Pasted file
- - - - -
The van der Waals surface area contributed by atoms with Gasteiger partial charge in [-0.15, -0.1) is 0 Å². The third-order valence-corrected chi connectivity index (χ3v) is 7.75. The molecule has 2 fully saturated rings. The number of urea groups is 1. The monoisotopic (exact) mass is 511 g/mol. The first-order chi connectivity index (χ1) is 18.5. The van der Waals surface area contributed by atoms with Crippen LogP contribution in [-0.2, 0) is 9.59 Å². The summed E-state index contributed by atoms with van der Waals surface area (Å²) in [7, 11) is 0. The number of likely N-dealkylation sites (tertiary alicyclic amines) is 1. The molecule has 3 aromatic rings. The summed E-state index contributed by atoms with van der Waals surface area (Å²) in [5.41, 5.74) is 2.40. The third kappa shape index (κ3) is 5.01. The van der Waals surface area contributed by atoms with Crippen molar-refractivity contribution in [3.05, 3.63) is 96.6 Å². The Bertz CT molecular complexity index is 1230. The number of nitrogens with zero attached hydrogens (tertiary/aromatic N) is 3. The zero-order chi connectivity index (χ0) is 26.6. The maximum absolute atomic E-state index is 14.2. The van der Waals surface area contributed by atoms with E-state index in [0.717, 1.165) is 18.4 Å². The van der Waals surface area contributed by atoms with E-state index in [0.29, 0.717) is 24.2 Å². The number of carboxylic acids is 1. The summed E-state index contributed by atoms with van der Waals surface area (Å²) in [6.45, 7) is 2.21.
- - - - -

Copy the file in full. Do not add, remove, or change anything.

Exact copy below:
The van der Waals surface area contributed by atoms with Gasteiger partial charge in [-0.15, -0.1) is 0 Å². The third-order valence-corrected chi connectivity index (χ3v) is 7.75. The molecule has 2 fully saturated rings. The number of urea groups is 1. The monoisotopic (exact) mass is 511 g/mol. The first-order chi connectivity index (χ1) is 18.5. The van der Waals surface area contributed by atoms with Crippen LogP contribution in [-0.2, 0) is 9.59 Å². The summed E-state index contributed by atoms with van der Waals surface area (Å²) in [7, 11) is 0. The number of likely N-dealkylation sites (tertiary alicyclic amines) is 1. The molecule has 3 aromatic rings. The summed E-state index contributed by atoms with van der Waals surface area (Å²) in [5.41, 5.74) is 2.40. The third kappa shape index (κ3) is 5.01. The van der Waals surface area contributed by atoms with Crippen molar-refractivity contribution in [3.05, 3.63) is 96.6 Å². The Bertz CT molecular complexity index is 1230. The number of nitrogens with zero attached hydrogens (tertiary/aromatic N) is 3. The zero-order chi connectivity index (χ0) is 26.6. The maximum absolute atomic E-state index is 14.2. The van der Waals surface area contributed by atoms with E-state index in [0.717, 1.165) is 18.4 Å². The van der Waals surface area contributed by atoms with E-state index in [0.29, 0.717) is 24.2 Å². The number of carboxylic acids is 1. The summed E-state index contributed by atoms with van der Waals surface area (Å²) in [6.45, 7) is 2.21.